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Interfaith issues emphasized at roundtable

Nawal Atoura talked about the possibility of multiple faiths coming together for a single cause at the Interfaith Student Roundtable for Hope and Peace last week in the Campus Center. University Chaplain Zandra Wagoner, right, organized the event for the University of La Verne community to talk about their vision for peace among religions. At the end of the event, the group discussed participating in an interfaith program called Better Together./ photo by Scott Mirimanian

Anthony Juarez
Staff Writer

About 15 students and faculty discussed religion and unity at the Interfaith Student Round­table for Hope and Peace last week in the Campus Center.

Moderated by University Chaplain Zandra Wagoner and Professor of Religion Richard Rose, the small group represented many religions, including Christianity, Islam and Hinduism.

“There is this connection and difference between religions,” Rose said. “We can celebrate it and learn from it.”

The event marked the Eleven Days of Global Unity: A Season of Interfaith Cele­bration  held every September in the Pomona Valley. The students talked about their religious upbringings, the occasional change of faith and their hope for future peace among religious groups.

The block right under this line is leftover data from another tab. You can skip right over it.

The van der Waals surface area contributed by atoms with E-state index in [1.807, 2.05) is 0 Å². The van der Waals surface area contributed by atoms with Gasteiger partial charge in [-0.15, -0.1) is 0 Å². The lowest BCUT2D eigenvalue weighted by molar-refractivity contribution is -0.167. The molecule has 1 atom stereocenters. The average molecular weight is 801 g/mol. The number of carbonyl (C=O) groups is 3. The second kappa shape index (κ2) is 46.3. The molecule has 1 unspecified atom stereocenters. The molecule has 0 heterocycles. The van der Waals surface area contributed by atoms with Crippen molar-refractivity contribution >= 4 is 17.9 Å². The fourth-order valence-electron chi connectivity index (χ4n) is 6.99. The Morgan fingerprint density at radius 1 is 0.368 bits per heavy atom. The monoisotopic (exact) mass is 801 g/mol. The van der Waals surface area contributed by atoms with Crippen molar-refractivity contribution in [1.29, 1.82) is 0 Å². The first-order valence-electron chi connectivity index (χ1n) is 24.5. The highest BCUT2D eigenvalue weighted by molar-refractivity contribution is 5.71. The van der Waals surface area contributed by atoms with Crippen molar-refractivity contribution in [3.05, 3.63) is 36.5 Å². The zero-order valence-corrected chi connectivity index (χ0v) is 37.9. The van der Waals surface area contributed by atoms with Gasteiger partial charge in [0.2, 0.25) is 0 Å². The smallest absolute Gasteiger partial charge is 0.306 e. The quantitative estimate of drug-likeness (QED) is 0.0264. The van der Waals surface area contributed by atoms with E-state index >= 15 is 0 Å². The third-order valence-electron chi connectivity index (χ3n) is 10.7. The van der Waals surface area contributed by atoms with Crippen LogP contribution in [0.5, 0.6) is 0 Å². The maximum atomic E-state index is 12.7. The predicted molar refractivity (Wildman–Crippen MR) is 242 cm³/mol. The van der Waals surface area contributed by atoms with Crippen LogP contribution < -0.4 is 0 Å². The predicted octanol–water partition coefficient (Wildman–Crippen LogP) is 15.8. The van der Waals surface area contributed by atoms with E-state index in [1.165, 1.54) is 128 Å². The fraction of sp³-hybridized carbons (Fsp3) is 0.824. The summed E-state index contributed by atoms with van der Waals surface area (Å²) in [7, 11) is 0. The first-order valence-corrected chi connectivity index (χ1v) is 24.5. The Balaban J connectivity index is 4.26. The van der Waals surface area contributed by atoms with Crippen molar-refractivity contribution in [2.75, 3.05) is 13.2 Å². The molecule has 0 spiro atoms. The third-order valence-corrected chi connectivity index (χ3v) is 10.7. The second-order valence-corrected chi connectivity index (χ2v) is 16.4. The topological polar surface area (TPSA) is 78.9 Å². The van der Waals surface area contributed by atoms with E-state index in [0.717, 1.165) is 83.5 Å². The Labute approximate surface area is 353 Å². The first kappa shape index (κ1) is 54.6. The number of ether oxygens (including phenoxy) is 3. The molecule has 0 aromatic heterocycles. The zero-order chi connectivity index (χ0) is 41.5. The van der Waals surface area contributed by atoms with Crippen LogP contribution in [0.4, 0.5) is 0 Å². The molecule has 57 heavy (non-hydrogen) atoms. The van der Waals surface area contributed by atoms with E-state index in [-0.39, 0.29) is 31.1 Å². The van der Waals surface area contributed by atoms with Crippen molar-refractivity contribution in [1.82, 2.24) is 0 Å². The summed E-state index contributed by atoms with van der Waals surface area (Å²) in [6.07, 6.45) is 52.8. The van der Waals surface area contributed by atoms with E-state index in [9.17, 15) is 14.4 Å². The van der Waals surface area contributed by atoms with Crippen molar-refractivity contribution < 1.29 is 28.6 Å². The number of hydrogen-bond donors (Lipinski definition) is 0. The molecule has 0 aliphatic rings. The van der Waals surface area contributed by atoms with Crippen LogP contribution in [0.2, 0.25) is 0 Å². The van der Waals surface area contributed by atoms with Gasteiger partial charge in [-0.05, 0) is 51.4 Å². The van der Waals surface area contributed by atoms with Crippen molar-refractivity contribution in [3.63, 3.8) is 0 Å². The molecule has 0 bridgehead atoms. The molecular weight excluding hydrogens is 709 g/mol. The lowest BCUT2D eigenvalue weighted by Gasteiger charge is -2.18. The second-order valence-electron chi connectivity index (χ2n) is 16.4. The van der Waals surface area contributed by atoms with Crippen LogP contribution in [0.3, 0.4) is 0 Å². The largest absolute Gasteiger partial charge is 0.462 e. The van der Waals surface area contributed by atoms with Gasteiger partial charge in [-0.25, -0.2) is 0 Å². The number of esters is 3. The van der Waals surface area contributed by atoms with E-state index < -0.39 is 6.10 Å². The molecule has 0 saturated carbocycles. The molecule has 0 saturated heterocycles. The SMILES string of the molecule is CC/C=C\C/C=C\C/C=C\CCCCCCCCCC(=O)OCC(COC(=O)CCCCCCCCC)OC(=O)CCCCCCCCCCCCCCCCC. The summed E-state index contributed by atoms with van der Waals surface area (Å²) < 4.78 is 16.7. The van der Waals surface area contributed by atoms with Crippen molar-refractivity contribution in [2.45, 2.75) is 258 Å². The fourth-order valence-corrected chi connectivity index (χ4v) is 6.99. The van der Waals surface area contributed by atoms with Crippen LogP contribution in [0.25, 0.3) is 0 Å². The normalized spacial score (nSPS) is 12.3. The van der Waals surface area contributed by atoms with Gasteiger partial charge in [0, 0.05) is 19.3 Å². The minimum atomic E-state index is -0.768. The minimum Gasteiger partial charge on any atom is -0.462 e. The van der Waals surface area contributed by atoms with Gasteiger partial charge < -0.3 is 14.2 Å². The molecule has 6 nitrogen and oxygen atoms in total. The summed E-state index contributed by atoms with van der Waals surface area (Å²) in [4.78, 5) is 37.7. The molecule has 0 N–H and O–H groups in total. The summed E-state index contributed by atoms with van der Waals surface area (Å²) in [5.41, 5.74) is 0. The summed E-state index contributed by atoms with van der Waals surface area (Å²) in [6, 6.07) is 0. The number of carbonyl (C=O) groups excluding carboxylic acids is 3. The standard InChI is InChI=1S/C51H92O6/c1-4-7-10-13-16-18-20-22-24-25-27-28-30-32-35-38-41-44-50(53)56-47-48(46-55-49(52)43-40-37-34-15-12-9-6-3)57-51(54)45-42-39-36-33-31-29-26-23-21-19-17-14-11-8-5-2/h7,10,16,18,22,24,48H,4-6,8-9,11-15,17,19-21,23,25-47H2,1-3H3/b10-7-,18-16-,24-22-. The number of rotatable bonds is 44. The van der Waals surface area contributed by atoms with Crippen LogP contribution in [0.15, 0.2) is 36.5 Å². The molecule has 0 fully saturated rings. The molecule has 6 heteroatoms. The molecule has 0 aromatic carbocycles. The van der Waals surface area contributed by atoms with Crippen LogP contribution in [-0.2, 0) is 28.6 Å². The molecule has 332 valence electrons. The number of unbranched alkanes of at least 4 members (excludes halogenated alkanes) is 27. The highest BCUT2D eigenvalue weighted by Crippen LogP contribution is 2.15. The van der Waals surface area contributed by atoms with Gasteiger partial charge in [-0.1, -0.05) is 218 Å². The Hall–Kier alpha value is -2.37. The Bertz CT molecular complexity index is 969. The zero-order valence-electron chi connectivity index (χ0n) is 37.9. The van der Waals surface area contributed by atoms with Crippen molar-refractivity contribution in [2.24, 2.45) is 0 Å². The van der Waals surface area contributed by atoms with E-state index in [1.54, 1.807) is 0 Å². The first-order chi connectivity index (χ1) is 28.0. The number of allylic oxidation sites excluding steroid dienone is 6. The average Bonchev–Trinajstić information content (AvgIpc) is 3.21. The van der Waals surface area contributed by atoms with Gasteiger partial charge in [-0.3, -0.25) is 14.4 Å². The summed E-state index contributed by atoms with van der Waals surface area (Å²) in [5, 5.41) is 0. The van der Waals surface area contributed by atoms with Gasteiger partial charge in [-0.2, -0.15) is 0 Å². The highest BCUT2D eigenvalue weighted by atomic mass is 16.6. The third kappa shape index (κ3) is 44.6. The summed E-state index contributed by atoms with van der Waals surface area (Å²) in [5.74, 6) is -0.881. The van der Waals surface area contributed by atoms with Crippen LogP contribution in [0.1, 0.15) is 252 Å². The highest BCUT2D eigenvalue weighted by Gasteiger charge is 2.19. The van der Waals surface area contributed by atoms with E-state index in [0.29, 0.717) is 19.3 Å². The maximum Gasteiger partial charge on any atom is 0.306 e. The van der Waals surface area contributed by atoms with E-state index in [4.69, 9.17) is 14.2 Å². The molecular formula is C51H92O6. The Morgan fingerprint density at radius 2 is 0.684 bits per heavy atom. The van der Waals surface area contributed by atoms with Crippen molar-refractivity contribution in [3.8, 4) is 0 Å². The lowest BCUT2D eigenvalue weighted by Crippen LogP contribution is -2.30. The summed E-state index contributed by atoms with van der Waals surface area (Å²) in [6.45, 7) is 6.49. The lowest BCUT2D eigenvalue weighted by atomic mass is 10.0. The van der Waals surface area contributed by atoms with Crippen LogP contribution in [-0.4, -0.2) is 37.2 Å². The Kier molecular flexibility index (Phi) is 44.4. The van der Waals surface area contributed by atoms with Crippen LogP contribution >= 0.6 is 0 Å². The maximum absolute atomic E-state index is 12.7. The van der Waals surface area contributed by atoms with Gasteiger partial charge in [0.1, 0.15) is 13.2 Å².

“In order to have peace in your life, you need to love and accept everyone,” said Jamie Newcomer, a freshman environmental biology major, who is a member of the Church of the Brethren.

“One of the universal things in all religions is peace,” said Sarah Mayo, a freshman criminology major.

Mayo left the Mormon church and now considers herself interfaith. “Loving one another can (help us) achieve peace,” Mayo said.

Sonali Shah, a sophomore movement and sports science major, said she grew up with two religions, Islam and Hinduism in her household, so she could decide which religion to follow when she was older.

She chose Islam because she is engaged to a Muslim man.

Shah said she recently lost three members of her immediate family, and she believes hope and peace saved her.

“God, I hope all of their souls rest in peace,” Shah said.

Tahil Sharma, a sophomore Spanish major, wants to be able to deal with international religion and culture. He said he has faced discrimination because of his religion. Someone once called him an “abomination.”

“We are a giant melting pot,” Sharma said. “That is what the world should be.”

“Acceptance is a difficult thing to overcome,” Mayo added.

“I want this kind of conversation to expand because it will ultimately lead to a world that we would want to live,” Wagoner said.

Anthony Juarez can be contacted at

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